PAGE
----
A New World: England’s First View of America
Yale Center for British Art, Yale University, New Haven, Conn. March 6-June 1
The British artist and explorer John White first sailed to North America in May 1577 as part of a Cathay Company expedition to search for precious metals and a northwest passage to China. The quest was unsuccessful, but White brought back riches of a different sort: sketches that offered his compatriots their first glimpses of the exotic world across the pond. On a subsequent voyage in 1587, White helped establish the Roanoke colony on the Outer Banks of present-day North Carolina and documented flora, fauna and native life along the Atlantic Coast in warm-toned watercolors that were meant to reassure potential investors and settlers that America was a welcoming promised land. When White made one last journey to America in 1590, Roanoke, including his daughter and granddaughter, had vanished without a trace. His drawings, now in the collections of the British Museum in London, offer rare glimpses of the New World before it was transformed by European settlements. The Yale Center for British Art recently hosted a traveling exhibit of White’s work that will be on view at Jamestown Settlement in Virginia from July 15 to October 15.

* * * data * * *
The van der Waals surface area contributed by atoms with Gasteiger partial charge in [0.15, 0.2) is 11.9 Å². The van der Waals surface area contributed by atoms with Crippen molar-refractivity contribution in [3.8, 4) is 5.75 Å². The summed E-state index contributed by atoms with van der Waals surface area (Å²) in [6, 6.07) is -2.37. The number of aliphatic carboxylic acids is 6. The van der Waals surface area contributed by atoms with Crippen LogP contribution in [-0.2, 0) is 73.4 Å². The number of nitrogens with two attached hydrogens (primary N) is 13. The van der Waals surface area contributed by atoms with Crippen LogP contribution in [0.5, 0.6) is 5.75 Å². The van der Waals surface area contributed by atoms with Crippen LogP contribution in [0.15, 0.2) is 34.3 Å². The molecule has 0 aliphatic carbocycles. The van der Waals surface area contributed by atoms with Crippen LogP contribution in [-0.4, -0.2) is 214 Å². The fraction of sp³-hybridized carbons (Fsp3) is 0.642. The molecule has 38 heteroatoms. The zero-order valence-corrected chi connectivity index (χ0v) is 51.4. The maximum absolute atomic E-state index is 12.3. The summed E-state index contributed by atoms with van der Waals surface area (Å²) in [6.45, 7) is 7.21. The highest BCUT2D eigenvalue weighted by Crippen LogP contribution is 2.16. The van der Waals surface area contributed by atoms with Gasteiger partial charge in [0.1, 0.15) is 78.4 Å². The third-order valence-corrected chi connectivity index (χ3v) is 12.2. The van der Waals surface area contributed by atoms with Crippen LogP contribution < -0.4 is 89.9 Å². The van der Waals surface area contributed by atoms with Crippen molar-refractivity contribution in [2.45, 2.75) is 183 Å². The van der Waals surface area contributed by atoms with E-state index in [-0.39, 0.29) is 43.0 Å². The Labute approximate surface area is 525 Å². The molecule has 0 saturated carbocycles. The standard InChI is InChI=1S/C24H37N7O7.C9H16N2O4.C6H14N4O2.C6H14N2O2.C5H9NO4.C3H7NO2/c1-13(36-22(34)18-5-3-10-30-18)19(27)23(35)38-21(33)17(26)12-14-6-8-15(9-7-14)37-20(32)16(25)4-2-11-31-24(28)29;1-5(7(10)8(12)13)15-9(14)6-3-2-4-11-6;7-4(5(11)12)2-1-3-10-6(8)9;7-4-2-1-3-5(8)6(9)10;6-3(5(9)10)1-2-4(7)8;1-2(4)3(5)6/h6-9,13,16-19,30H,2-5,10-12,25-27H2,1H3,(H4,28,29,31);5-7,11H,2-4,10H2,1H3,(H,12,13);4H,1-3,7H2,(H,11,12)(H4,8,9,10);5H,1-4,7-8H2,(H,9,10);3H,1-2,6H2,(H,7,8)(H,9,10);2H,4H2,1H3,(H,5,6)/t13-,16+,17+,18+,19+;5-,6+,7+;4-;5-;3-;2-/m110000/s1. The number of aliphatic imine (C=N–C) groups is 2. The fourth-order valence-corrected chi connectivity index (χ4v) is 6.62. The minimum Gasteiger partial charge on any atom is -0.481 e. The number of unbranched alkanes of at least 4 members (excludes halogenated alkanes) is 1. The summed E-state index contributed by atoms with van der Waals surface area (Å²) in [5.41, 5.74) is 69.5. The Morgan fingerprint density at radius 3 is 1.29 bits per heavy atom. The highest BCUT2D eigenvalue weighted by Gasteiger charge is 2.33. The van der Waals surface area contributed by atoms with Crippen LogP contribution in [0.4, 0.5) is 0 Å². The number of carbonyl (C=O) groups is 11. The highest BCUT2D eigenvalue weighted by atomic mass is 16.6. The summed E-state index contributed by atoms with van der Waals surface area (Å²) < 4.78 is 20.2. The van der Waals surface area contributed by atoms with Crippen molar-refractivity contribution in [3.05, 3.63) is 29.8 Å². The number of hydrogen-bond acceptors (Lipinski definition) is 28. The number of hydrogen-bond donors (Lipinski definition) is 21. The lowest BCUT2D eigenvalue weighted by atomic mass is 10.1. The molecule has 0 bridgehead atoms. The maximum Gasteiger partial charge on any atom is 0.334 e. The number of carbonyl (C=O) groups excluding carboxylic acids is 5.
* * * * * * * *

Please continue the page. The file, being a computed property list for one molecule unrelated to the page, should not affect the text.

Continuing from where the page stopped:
Originally published in the August 2008 issue of American History. To subscribe, click here.